For our Third Annual Sports Law Symposium, we are proud to present “Amateurism and the Future of the NCAA.” Amateurism is the driving principle of the NCAA’s concept of collegiate athletics. A student-athlete will lose his or her amateur status and cease to be eligible for intercollegiate competition if they use athletic ability in exchange for compensation or remuneration of any kind. This definition of amateurism has recently been called into question by current and former student-athletes, coaches, and the media. This issue is highlighted in the ongoing civil case O’Bannon v. NCAA, which seeks to determine the validity of the NCAA’s licensing the likenesses of current and former student-athletes for appearances in video games and other media. The outcome of this highly anticipated case could change the structure of the NCAA’s regulation and definition of student-athletes.
Our distinguished panel of sports law professionals will explore and debate whether the current model of amateurism is feasible and if not, what the appropriate direction should be. In short, what is (and should be) the future of the NCAA’s concept of the student-athlete and what does the future hold for the system that confines them?
This year’s panelists:
RICHARD KARCHER is a professor of law at Florida Coastal School of Law, and teaches in the areas of sports law, torts and business law. He was the director of the law school’s Center for Law and Sports from 2005 to 2012. Karcher is published extensively in the field of sports law and speaks frequently on the topic. His research and publications have focused on the subjects of player-agent regulation, athletes’ rights, college coaching contracts, and computation of damages. He has provided expert testimony before Congress and in numerous lawsuits. Karcher was a partner at Honigman Miller Schwartz and Cohn LLP in Detroit, where he practiced as a corporate lawyer and worked on mergers & acquisitions, business formations, commercial loans, corporate governance matters and a variety of business transactions. He also represented and counseled athletes in contract and litigation matters. Before attending law school, he played three seasons in the Atlanta Braves farm system. Karcher received his Juris Doctorate from Michigan State University College of Law where he graduated magna cum laude. He received his bachelor’s degree from the University of Michigan-Dearborn with high distinction.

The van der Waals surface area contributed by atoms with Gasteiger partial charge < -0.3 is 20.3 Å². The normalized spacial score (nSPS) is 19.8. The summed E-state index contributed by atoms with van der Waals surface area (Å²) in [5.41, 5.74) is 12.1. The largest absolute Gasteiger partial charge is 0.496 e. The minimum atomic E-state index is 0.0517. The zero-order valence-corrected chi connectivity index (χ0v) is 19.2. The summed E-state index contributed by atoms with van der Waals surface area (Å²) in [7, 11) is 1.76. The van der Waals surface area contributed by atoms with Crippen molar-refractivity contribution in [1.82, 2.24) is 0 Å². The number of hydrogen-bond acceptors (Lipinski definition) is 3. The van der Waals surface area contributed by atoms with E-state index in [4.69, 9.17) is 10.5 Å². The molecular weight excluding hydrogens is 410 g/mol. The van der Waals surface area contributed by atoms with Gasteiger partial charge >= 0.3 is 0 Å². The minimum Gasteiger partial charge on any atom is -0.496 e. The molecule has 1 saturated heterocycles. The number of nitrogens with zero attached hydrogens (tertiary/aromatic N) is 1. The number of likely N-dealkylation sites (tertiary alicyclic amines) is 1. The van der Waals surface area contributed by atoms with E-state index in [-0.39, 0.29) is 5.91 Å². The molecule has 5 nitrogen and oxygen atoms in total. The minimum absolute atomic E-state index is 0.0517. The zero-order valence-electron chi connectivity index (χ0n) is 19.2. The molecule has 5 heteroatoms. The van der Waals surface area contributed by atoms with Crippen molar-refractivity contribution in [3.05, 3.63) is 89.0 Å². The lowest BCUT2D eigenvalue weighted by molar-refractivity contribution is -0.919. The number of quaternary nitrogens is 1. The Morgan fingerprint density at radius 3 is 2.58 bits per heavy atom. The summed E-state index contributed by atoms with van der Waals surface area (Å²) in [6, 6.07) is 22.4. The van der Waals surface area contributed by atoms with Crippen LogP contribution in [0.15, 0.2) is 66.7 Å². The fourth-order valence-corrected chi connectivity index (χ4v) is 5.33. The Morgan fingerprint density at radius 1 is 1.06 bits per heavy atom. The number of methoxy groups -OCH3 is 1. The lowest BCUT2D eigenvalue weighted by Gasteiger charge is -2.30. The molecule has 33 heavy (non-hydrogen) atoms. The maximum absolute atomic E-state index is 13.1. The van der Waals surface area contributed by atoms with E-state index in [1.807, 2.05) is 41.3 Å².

WILLIAM KING, III is a partner with Lightfoot, Franklin & White, LLC in Birmingham, Alabama. Lightfoot, Franklin is one of the nation’s leading law firms in NCAA compliance and collegiate sports law. William has practiced collegiate sports law for the past 15 years, and he has worked exclusively in this area for the past five years. William has represented universities across the country and has handled several high profile infractions cases and student-athlete eligibility matters in recent years. He has also represented collegiate coaches, administrators and student-athletes in NCAA-compliance matters. William has handled dozens of NCAA compliance investigations and regularly represents institutions before the Committee on Infractions. He has worked extensively with the NCAA Enforcement Staff on many different issues and earned the reputation of being honest, thorough and effective in representing his clients. William also has extensive experience in drafting contracts for head coaches and assistant coaches in revenue sports and regularly provides advice and representation in employment-related issues. King is a frequent speaker on compliance issues and has spoken at the Southeastern Conference annual meeting, the National Association for Athletics Compliance annual meeting, and on campus at Auburn, Southern California, West Virginia, LSU, Tennessee, Alabama, Georgia, Kentucky, Memphis, Vanderbilt, Ole Miss, Oklahoma, Troy and UAB.